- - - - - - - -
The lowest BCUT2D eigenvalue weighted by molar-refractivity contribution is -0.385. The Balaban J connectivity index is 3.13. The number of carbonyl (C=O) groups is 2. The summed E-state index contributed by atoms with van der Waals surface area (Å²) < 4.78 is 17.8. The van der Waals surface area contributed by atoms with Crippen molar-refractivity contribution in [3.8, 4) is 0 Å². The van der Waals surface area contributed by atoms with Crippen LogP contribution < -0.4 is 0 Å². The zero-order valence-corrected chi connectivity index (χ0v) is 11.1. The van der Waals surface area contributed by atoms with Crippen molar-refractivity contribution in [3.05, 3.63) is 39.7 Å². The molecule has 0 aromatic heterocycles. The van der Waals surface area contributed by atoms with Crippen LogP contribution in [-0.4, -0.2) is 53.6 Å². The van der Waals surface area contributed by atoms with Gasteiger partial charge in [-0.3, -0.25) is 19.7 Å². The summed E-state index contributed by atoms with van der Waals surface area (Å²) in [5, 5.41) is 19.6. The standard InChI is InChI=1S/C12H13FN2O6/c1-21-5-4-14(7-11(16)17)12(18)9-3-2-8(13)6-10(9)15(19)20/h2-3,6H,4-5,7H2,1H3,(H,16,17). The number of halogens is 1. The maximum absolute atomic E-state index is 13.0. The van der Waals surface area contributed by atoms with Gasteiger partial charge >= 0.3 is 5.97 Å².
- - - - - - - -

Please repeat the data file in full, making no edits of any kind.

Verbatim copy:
The lowest BCUT2D eigenvalue weighted by molar-refractivity contribution is -0.385. The Balaban J connectivity index is 3.13. The number of carbonyl (C=O) groups is 2. The summed E-state index contributed by atoms with van der Waals surface area (Å²) < 4.78 is 17.8. The van der Waals surface area contributed by atoms with Crippen molar-refractivity contribution in [3.8, 4) is 0 Å². The van der Waals surface area contributed by atoms with Crippen LogP contribution < -0.4 is 0 Å². The zero-order valence-corrected chi connectivity index (χ0v) is 11.1. The van der Waals surface area contributed by atoms with Crippen molar-refractivity contribution in [3.05, 3.63) is 39.7 Å². The molecule has 0 aromatic heterocycles. The van der Waals surface area contributed by atoms with Crippen LogP contribution in [-0.4, -0.2) is 53.6 Å². The van der Waals surface area contributed by atoms with Gasteiger partial charge in [-0.3, -0.25) is 19.7 Å². The summed E-state index contributed by atoms with van der Waals surface area (Å²) in [5, 5.41) is 19.6. The standard InChI is InChI=1S/C12H13FN2O6/c1-21-5-4-14(7-11(16)17)12(18)9-3-2-8(13)6-10(9)15(19)20/h2-3,6H,4-5,7H2,1H3,(H,16,17). The number of halogens is 1. The maximum absolute atomic E-state index is 13.0. The van der Waals surface area contributed by atoms with Gasteiger partial charge >= 0.3 is 5.97 Å².